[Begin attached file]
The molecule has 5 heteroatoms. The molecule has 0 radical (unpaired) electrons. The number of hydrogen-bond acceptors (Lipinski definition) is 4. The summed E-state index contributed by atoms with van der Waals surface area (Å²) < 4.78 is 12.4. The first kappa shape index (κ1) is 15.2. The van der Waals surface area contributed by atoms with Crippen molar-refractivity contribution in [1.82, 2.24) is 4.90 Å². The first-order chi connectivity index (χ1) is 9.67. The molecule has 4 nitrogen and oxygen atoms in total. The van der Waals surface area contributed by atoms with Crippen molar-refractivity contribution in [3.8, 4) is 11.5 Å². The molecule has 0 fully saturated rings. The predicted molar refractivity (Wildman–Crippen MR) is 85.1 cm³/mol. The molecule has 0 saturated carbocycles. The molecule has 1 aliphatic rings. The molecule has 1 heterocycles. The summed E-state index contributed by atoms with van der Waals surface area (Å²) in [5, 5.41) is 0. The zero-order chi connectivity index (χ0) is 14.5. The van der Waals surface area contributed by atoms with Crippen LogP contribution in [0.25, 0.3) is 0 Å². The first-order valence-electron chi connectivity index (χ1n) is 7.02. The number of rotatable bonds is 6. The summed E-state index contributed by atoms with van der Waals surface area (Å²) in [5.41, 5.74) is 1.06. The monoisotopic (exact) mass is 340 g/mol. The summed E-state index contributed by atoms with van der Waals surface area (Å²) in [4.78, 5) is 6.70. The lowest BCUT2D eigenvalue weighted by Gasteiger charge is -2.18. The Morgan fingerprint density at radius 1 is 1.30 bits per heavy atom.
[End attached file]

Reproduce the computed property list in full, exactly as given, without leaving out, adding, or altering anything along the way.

The molecule has 5 heteroatoms. The molecule has 0 radical (unpaired) electrons. The number of hydrogen-bond acceptors (Lipinski definition) is 4. The summed E-state index contributed by atoms with van der Waals surface area (Å²) < 4.78 is 12.4. The first kappa shape index (κ1) is 15.2. The van der Waals surface area contributed by atoms with Crippen molar-refractivity contribution in [1.82, 2.24) is 4.90 Å². The first-order chi connectivity index (χ1) is 9.67. The molecule has 4 nitrogen and oxygen atoms in total. The van der Waals surface area contributed by atoms with Crippen molar-refractivity contribution in [3.8, 4) is 11.5 Å². The molecule has 0 fully saturated rings. The predicted molar refractivity (Wildman–Crippen MR) is 85.1 cm³/mol. The molecule has 0 saturated carbocycles. The molecule has 1 aliphatic rings. The molecule has 1 heterocycles. The summed E-state index contributed by atoms with van der Waals surface area (Å²) in [5, 5.41) is 0. The zero-order chi connectivity index (χ0) is 14.5. The van der Waals surface area contributed by atoms with Crippen LogP contribution in [0.25, 0.3) is 0 Å². The first-order valence-electron chi connectivity index (χ1n) is 7.02. The number of rotatable bonds is 6. The summed E-state index contributed by atoms with van der Waals surface area (Å²) in [5.41, 5.74) is 1.06. The monoisotopic (exact) mass is 340 g/mol. The summed E-state index contributed by atoms with van der Waals surface area (Å²) in [4.78, 5) is 6.70. The lowest BCUT2D eigenvalue weighted by Gasteiger charge is -2.18. The Morgan fingerprint density at radius 1 is 1.30 bits per heavy atom.